The FCA has set out proposals for risk warnings as part of its vision of how the new regime will regulate consumer credit when it takes over from the Office of Fair Trading on 1 April.
Tighter restrictions will be placed on what payday lenders can say in ads, with the FCA able to ban any that are misleading.
The ability to ban adverts is usually the remit of the Advertising Standards Authority (ASA), but the ASA said it is "entirely comfortable with and aware of" the proposals.
An ASA spokesman said: "We’re responsible for matters of serious or widespread offence, social responsibility and the truthfulness of claims that do not relate to specific characteristics of the financial product itself.
"But in certain areas, for example the display of an APR or claims about the product itself, we can act only as far as the law permits."
Impending tighter regulation of advertising payday loans comes after a concerted campaign against Wonga by Labour MP Stella Creasy.
Proposals by the FCA include clear risk warnings being displayed on all ads and promotions, along with more information about debt advice.
Martin Wheatley, chief executive at the FCA, said: "Today I’m putting payday lenders on notice. Tougher regulation is coming and I expect them all to make changes so that consumers get a fair outcome. The clock is ticking."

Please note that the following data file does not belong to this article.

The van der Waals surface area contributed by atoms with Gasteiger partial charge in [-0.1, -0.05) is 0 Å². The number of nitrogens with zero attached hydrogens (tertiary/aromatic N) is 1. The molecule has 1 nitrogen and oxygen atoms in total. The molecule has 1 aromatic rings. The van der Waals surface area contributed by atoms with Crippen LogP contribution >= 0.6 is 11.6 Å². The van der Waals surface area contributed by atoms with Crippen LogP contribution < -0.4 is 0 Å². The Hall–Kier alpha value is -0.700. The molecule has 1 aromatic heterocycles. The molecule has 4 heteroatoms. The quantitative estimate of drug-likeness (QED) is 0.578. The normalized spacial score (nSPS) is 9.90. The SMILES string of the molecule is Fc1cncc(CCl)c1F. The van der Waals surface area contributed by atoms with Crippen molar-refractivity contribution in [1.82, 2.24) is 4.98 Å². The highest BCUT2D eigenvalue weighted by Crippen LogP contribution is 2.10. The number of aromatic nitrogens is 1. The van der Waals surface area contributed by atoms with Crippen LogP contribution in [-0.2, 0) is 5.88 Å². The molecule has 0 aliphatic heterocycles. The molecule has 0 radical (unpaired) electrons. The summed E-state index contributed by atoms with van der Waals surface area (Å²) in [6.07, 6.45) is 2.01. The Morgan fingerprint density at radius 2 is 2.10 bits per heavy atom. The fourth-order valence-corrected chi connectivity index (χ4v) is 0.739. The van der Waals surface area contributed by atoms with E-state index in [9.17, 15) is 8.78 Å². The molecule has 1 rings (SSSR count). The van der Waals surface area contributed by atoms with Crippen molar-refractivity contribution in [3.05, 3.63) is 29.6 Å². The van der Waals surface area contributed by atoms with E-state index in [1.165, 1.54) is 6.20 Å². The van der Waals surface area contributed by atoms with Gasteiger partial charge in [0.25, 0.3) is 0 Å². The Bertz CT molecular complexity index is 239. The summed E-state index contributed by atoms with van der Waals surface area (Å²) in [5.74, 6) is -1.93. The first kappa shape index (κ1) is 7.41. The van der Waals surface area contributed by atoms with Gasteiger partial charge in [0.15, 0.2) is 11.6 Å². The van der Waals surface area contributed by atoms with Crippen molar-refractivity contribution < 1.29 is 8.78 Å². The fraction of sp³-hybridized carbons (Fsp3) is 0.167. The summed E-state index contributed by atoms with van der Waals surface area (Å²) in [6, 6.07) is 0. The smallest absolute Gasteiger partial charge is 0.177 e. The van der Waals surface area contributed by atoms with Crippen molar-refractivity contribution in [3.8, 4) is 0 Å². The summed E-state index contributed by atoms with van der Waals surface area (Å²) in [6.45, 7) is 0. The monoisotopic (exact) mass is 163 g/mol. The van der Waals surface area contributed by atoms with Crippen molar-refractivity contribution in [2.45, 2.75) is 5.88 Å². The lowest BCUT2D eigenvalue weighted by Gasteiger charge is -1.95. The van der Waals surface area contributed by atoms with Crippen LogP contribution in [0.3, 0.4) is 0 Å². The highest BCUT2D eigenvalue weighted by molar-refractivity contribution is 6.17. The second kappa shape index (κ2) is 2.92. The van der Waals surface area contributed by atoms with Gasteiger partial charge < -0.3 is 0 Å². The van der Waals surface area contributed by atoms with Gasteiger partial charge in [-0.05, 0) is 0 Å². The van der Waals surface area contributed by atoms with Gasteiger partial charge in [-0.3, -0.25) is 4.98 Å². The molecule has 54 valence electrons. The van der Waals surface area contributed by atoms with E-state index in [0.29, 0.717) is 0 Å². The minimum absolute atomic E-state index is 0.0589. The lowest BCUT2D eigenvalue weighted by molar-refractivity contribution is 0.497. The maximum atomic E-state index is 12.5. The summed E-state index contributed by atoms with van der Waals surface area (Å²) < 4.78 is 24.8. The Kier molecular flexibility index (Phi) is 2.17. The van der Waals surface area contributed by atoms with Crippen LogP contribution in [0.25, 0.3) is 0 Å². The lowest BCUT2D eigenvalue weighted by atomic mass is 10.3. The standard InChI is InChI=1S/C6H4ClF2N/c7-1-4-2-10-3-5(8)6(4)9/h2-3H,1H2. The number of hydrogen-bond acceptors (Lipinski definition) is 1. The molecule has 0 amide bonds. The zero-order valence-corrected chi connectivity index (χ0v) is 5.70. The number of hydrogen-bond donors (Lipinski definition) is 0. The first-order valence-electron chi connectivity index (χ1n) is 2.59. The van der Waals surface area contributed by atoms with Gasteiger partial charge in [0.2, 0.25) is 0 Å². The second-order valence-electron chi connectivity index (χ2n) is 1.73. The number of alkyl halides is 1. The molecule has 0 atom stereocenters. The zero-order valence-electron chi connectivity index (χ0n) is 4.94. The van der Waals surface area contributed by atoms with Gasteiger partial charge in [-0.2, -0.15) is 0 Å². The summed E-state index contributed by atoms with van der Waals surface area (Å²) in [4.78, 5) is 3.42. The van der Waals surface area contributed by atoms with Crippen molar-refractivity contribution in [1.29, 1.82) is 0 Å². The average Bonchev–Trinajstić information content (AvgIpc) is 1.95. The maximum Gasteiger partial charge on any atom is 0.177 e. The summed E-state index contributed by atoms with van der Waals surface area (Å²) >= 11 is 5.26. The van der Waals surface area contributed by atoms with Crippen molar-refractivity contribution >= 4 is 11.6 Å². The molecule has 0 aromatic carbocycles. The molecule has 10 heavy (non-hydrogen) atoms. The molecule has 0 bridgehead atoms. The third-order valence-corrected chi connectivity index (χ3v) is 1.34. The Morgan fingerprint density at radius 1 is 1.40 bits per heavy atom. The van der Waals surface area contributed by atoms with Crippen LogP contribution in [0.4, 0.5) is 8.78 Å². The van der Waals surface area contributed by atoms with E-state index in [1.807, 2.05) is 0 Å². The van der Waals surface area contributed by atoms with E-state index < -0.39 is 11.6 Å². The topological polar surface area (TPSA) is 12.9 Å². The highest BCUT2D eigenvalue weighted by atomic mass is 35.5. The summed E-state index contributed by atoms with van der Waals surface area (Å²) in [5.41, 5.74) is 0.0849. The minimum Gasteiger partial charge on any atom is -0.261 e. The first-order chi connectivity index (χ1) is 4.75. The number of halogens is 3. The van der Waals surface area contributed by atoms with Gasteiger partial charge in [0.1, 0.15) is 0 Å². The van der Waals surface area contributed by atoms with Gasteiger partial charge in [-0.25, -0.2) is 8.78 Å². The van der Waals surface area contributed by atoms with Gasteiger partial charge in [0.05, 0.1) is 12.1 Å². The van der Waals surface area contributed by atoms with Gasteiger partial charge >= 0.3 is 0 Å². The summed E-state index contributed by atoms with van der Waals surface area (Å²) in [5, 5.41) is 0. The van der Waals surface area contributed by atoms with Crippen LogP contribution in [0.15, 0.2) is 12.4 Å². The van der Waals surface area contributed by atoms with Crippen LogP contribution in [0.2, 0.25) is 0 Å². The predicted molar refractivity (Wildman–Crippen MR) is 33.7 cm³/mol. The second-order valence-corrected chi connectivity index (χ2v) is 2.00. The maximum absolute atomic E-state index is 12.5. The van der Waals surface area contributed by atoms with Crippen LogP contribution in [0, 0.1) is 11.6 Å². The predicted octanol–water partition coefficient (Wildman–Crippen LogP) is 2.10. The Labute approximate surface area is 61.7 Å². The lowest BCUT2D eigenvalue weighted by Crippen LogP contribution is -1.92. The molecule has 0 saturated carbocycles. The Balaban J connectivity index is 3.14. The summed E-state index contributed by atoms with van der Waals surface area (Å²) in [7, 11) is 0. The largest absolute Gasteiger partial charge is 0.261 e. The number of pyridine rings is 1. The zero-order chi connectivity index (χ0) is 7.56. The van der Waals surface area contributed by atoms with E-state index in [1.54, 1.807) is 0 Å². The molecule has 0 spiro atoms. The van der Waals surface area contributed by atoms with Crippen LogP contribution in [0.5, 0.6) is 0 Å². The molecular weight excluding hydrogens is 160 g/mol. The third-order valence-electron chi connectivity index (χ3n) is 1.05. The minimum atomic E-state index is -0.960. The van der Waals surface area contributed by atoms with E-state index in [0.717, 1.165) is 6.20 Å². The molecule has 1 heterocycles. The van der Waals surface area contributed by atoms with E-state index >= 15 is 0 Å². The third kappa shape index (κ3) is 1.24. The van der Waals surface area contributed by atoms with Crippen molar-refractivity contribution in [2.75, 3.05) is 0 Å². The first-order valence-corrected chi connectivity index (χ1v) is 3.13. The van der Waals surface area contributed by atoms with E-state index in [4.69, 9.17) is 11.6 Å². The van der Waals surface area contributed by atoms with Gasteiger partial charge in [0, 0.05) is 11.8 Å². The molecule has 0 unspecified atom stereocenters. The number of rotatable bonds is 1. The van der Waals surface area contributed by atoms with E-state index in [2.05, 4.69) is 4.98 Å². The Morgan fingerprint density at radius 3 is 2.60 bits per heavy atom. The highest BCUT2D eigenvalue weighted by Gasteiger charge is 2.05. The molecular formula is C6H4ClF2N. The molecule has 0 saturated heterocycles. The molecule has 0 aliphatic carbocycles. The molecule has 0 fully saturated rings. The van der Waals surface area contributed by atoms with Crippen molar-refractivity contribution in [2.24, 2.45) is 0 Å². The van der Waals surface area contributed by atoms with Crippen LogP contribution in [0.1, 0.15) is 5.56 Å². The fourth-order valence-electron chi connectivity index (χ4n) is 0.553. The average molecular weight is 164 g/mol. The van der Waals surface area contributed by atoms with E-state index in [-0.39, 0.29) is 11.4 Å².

"We believe that payday lending has a place but this type of credit must only be offered to those that can afford it and payday lenders must not be allowed to drain money from a borrower’s account."
The FCA is opening a consultation around its proposals, which will open on 3 December with the final rules and guidance set to be published in February 2014.
The Advertising Association points out the announcement means the prospect of a blanket ban on payday loan advertising has been ruled out.
A spokesman said: "Crucially, today’s FCA consultation takes an advertising ban off the table. It is important that legal, decent, honest and truthful ads are free to encourage competition in a market which sorely needs it."